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Another player has launched in the online real estate vertical. MyNewPlace deals with rentals only and specializes in apartment complexes where it can form relationships with a single point of contact that represents many units. This strategy has allowed it to go out and line up 6 million units nationwide before launch.

This strategy also works well with its intent to provide rich and standardized data about the rentals available on its site, including floor plans and digital images. For these things it works with the rental offices of the many apartment complexes with which it has formed relationships. What this all equates to is a rich and clean user experience that isn't cluttered by ads. It also plots search results on a map. A clean and functionally sound user interface is in fact one of the company's main selling points.

After building a large and growing database of apartment listings and their corresponding pictures, floor plans and other media, the next step for the company is to build traffic — hence the user-centric strategy. This strategy is necessary, according to CEO John Helm, because Internet users have gotten very sophisticated. There are few apartment rental sites out there that have addressed that level of sophistication or have met the expectations for clean design and advanced functionality that the average Internet user has developed today, according to Helm. Interestingly, apartment complex managers have also gained a great deal of sophistication — a boon for MyNewPlace because its strategy to provide rich apartment data is at the behest and technical savvy of apartment managers who provide the data.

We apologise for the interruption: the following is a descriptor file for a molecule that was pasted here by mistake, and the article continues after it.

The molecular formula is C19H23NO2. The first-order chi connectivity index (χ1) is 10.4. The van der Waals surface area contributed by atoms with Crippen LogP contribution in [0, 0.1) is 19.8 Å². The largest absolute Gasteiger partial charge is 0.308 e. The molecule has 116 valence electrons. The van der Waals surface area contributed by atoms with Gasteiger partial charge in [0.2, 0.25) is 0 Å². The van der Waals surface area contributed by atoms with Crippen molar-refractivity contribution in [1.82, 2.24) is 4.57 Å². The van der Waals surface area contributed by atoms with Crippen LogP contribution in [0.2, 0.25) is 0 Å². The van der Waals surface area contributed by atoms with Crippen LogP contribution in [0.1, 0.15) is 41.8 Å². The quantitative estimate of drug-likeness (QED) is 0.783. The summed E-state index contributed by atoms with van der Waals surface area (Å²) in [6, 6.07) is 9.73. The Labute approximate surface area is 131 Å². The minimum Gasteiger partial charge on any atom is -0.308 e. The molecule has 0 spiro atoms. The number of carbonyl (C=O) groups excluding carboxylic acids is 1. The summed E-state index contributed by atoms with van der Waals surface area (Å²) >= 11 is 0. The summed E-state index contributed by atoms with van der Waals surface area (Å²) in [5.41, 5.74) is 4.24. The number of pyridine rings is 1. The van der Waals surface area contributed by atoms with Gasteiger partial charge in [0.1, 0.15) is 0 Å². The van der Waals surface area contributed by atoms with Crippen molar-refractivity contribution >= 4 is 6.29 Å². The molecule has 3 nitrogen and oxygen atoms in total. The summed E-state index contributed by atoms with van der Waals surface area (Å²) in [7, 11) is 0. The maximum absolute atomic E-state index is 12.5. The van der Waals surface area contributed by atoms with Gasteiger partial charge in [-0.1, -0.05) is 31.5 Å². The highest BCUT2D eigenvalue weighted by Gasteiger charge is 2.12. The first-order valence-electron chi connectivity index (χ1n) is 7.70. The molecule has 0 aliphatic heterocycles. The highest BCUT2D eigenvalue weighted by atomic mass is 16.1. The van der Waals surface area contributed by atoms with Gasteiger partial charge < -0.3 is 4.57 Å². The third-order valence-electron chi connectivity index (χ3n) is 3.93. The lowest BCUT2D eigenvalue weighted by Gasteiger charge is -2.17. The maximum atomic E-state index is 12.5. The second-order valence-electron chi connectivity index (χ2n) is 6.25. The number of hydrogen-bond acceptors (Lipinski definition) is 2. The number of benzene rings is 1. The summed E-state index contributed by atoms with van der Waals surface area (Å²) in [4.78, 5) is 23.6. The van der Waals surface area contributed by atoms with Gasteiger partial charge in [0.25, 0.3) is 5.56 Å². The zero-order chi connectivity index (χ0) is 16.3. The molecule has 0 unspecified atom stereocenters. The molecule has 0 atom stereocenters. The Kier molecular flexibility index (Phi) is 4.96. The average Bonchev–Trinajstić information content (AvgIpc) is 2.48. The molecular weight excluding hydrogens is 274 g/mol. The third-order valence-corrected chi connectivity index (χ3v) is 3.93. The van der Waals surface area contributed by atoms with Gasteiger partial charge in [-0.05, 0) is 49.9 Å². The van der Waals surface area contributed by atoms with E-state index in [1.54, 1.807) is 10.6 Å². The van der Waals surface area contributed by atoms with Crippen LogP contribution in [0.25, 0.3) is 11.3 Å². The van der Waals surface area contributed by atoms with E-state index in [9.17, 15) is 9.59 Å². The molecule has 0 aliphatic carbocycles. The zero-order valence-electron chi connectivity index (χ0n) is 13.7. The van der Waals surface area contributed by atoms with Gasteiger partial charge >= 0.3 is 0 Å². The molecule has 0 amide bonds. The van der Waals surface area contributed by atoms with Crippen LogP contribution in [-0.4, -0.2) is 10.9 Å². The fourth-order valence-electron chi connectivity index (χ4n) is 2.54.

So how does the site make money? It operates on a pay-per-performance basis where it gets a premium on a lease that has been signed through a lead it created. There lies a challenge here, of course, in that tracking users from its site to the signing of a lease is an imperfect art. The company has designed a system to deal with this wherein it offers a $100 rebate to users who sign a lease for an apartment found on the site.

In essence, it is buying a tracking system for $100 per conversion. This is not a bad deal if you consider that tracking is a challenge present across the vertical search and online marketing worlds and that tracking customers to the offline transaction is an integral part of its own model. It's a creative way to deal with this challenge, which also serves as a tool to attract users. We'll be following this strategy closely to see how it works, and see what kind of uptake the site has among renters. Check it out for yourself and let us know what you think.

The press release is here

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